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Diclofenac Sodium Topical solution

It is used to treat osteoarthritis of the knees

Generic Name: Pennsaid

There is an FDA Alert for this drug. Click here to view it.

Special Alerts:

[Posted 12/04/2009] Endo, Novartis and FDA notified healthcare professionals of revisions to the Hepatic Effects section of the prescribing information to add new warnings and precautions about the potential for elevation in liver function tests during treatment with all products containing diclofenac sodium.

In postmarketing reports, cases of drug-induced hepatotoxicity have been reported in the first month but can occur at any time during treatment with diclofenac. Postmarketing surveillance has reported cases of severe hepatic reactions, including liver necrosis, jaundice, fulminant hepatitis with and without jaundice, and liver failure. Some of these reported cases resulted in fatalities or liver transplantation.

Physicians should measure transaminases periodically in patients receiving long-term therapy with diclofenac. The optimum times for making the first and subsequent transaminase measurement are not known. Based on clinical trial data and postmarketing experiences, transaminases should be monitored within 4 to 8 weeks after initiating treatment with diclofenac. For more information visit the FDA website at: [Web] and [Web].

REMS:

FDA approved a REMS for diclofenac (topical) to ensure that the benefits of a drug outweigh the risks. However, FDA later rescinded REMS requirements. See the FDA REMS page ([Web]) or the ASHP REMS Resource Center ([Web]).

What is this medicine?

DICLOFENAC (dye KLOE fen ak) is a non-steroidal anti-inflammatory drug (NSAID). It is used to treat osteoarthritis of the knees.

What should I tell my health care provider before I take this medicine?

They need to know if you have any of these conditions:
  • asthma
  • bleeding problems
  • coronary artery bypass graft (CABG) surgery within the past 2 weeks
  • heart disease
  • high blood pressure
  • if you frequently drink alcohol containing drinks
  • kidney disease
  • liver disease
  • open or infected skin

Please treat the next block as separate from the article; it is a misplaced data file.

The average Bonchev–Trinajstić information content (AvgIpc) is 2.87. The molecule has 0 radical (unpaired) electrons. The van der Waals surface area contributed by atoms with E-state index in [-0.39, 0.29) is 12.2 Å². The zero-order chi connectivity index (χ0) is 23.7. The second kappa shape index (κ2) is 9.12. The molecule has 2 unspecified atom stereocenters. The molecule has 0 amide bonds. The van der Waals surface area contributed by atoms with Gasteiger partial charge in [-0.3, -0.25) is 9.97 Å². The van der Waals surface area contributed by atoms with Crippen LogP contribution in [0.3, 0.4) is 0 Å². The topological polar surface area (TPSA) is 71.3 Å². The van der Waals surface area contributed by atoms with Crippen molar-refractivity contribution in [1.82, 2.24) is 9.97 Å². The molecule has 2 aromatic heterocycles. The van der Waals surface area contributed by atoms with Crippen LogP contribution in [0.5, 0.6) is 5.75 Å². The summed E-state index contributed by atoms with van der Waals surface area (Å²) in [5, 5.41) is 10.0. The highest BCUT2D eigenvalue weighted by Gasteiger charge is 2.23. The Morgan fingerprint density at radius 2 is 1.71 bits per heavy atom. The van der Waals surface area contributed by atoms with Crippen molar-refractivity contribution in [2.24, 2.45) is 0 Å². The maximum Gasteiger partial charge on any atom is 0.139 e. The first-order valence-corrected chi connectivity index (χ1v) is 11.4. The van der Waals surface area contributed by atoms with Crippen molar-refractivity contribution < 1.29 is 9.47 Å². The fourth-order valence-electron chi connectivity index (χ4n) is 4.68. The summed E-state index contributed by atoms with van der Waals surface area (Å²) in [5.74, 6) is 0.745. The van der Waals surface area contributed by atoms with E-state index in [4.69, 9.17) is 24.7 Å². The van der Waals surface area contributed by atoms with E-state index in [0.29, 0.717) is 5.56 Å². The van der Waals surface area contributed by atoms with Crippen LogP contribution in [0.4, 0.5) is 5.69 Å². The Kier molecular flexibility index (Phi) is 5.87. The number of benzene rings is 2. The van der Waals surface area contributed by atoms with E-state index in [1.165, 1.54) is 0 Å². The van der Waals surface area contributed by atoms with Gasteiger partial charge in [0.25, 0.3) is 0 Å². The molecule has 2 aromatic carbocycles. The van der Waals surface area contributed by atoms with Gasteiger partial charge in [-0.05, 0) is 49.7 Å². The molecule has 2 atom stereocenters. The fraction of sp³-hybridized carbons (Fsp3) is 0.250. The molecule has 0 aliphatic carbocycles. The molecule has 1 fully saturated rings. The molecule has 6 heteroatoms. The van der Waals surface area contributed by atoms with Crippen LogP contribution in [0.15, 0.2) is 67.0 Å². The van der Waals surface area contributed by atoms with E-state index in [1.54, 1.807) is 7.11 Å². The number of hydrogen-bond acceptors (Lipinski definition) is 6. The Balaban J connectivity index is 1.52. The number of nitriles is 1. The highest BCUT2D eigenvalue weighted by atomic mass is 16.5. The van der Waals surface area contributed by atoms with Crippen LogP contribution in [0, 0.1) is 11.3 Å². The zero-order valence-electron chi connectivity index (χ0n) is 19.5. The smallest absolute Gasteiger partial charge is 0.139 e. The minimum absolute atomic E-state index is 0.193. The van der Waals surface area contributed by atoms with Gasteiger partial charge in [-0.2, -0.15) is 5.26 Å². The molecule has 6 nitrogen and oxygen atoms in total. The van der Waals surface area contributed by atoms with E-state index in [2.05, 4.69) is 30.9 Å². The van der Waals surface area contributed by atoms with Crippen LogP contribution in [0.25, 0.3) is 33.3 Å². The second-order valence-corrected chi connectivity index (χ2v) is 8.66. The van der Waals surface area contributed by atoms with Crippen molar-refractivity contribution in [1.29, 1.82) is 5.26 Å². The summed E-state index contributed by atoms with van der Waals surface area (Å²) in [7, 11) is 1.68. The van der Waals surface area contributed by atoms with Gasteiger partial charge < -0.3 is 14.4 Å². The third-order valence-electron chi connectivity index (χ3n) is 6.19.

• stomach problems
  • an unusual or allergic reaction to diclofenac, aspirin, other NSAIDs, other medicines, foods, dyes, or preservatives
  • pregnant or trying to get pregnant
  • breast-feeding

How should I use this medicine?

This medicine is for external use only. Follow the directions on the prescription label. Wash hands before and after use. Apply drops to the clean, dry skin of the knee. Or, apply drops to the hand then to knee. Rub around front, back, and sides of the knee. Do not apply to open wounds, infections, swelling, or areas of exfoliative dermatitis. Allow medicine to dry before using any other lotion or medicine on the same place. Do not get this medicine in your mouth or eyes. If this medicine gets in your eye, rinse out with plenty of cool tap water. Protect treatment area from sunlight and sun lamps. Use your doses at regular intervals. Do not use it more often than directed.

A special MedGuide will be given to you by the pharmacist with each prescription and refill. Be sure to read this information carefully each time.

Talk to your pediatrician regarding the use of this medicine in children. Special care may be needed.

Overdosage: If you think you've taken too much of this medicine contact a poison control center or emergency room at once.

What if I miss a dose?

If you miss a dose, use it as soon as you can. If it is almost time for your next dose, use only that dose. Do not use double or extra doses.

What may interact with this medicine?

Do not take this medicine with any of the following medications:
  • cidofovir
  • ketorolac
  • methotrexate

This medicine may also interact with the following medications:

  • aspirin
  • cyclosporine
  • lithium
  • medicines for blood pressure
  • medicines that treat or prevent blood clots like warfarin, enoxaparin, and dalteparin
  • NSAIDs, medicines for pain and inflammation, like ibuprofen or naproxen
  • other products used on the skin
  • steroid medicines like prednisone or cortisone


Last Updated: July 20, 2010
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